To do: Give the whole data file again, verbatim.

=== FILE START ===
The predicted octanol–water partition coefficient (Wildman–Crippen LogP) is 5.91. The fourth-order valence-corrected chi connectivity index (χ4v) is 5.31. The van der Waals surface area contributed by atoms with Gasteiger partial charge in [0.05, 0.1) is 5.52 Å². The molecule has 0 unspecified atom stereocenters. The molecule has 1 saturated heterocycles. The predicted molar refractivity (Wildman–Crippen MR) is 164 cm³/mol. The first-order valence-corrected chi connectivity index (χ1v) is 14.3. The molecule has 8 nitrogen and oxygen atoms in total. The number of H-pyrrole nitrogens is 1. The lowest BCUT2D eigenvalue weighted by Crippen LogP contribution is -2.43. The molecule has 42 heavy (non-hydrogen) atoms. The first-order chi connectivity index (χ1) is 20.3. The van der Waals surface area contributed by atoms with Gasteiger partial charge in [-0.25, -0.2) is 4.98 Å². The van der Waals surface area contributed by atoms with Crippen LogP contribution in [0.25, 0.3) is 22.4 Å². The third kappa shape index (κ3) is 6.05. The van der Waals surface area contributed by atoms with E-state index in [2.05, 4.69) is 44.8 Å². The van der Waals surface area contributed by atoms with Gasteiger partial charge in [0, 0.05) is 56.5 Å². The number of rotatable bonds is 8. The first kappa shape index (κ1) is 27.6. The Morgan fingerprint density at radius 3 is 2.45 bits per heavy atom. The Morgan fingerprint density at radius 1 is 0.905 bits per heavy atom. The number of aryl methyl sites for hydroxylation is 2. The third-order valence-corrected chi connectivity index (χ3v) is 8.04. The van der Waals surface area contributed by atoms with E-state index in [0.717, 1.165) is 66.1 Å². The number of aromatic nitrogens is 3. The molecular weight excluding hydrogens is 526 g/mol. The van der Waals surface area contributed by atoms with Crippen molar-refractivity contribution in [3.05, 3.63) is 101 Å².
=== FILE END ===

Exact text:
The predicted octanol–water partition coefficient (Wildman–Crippen LogP) is 5.91. The fourth-order valence-corrected chi connectivity index (χ4v) is 5.31. The van der Waals surface area contributed by atoms with Gasteiger partial charge in [0.05, 0.1) is 5.52 Å². The molecule has 0 unspecified atom stereocenters. The molecule has 1 saturated heterocycles. The predicted molar refractivity (Wildman–Crippen MR) is 164 cm³/mol. The first-order valence-corrected chi connectivity index (χ1v) is 14.3. The molecule has 8 nitrogen and oxygen atoms in total. The number of H-pyrrole nitrogens is 1. The lowest BCUT2D eigenvalue weighted by Crippen LogP contribution is -2.43. The molecule has 42 heavy (non-hydrogen) atoms. The first-order chi connectivity index (χ1) is 20.3. The van der Waals surface area contributed by atoms with Gasteiger partial charge in [-0.25, -0.2) is 4.98 Å². The van der Waals surface area contributed by atoms with Crippen LogP contribution in [0.25, 0.3) is 22.4 Å². The third kappa shape index (κ3) is 6.05. The van der Waals surface area contributed by atoms with E-state index in [2.05, 4.69) is 44.8 Å². The van der Waals surface area contributed by atoms with Gasteiger partial charge in [0, 0.05) is 56.5 Å². The number of rotatable bonds is 8. The first kappa shape index (κ1) is 27.6. The Morgan fingerprint density at radius 3 is 2.45 bits per heavy atom. The Morgan fingerprint density at radius 1 is 0.905 bits per heavy atom. The number of aryl methyl sites for hydroxylation is 2. The third-order valence-corrected chi connectivity index (χ3v) is 8.04. The van der Waals surface area contributed by atoms with E-state index in [0.717, 1.165) is 66.1 Å². The number of aromatic nitrogens is 3. The molecular weight excluding hydrogens is 526 g/mol. The van der Waals surface area contributed by atoms with Crippen molar-refractivity contribution in [3.05, 3.63) is 101 Å².